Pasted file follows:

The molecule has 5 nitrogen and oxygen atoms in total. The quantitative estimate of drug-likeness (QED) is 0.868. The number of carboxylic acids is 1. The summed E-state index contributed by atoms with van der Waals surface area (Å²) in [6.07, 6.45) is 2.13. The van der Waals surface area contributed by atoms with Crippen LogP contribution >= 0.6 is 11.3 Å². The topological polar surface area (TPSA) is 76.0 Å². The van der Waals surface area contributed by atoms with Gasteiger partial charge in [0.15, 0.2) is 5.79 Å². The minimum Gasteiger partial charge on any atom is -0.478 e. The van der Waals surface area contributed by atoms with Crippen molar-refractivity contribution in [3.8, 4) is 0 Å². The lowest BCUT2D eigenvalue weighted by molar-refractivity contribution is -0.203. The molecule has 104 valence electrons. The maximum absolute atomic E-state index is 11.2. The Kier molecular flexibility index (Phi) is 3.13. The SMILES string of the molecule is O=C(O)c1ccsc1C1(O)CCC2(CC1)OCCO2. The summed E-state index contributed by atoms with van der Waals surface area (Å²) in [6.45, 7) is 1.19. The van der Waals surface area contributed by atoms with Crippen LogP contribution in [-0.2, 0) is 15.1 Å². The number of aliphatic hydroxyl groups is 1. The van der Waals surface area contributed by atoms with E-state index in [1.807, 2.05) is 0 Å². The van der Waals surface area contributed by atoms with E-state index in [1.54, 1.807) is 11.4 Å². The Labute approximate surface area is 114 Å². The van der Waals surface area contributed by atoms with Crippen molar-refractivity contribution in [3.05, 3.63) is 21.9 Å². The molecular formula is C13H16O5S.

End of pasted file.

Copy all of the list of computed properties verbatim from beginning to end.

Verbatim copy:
The molecule has 5 nitrogen and oxygen atoms in total. The quantitative estimate of drug-likeness (QED) is 0.868. The number of carboxylic acids is 1. The summed E-state index contributed by atoms with van der Waals surface area (Å²) in [6.07, 6.45) is 2.13. The van der Waals surface area contributed by atoms with Crippen LogP contribution >= 0.6 is 11.3 Å². The topological polar surface area (TPSA) is 76.0 Å². The van der Waals surface area contributed by atoms with Gasteiger partial charge in [0.15, 0.2) is 5.79 Å². The minimum Gasteiger partial charge on any atom is -0.478 e. The van der Waals surface area contributed by atoms with Crippen molar-refractivity contribution in [3.8, 4) is 0 Å². The lowest BCUT2D eigenvalue weighted by molar-refractivity contribution is -0.203. The molecule has 104 valence electrons. The maximum absolute atomic E-state index is 11.2. The Kier molecular flexibility index (Phi) is 3.13. The SMILES string of the molecule is O=C(O)c1ccsc1C1(O)CCC2(CC1)OCCO2. The summed E-state index contributed by atoms with van der Waals surface area (Å²) in [6.45, 7) is 1.19. The van der Waals surface area contributed by atoms with Crippen LogP contribution in [-0.2, 0) is 15.1 Å². The number of aliphatic hydroxyl groups is 1. The van der Waals surface area contributed by atoms with E-state index in [1.807, 2.05) is 0 Å². The van der Waals surface area contributed by atoms with E-state index in [1.54, 1.807) is 11.4 Å². The Labute approximate surface area is 114 Å². The van der Waals surface area contributed by atoms with Crippen molar-refractivity contribution in [3.05, 3.63) is 21.9 Å². The molecular formula is C13H16O5S.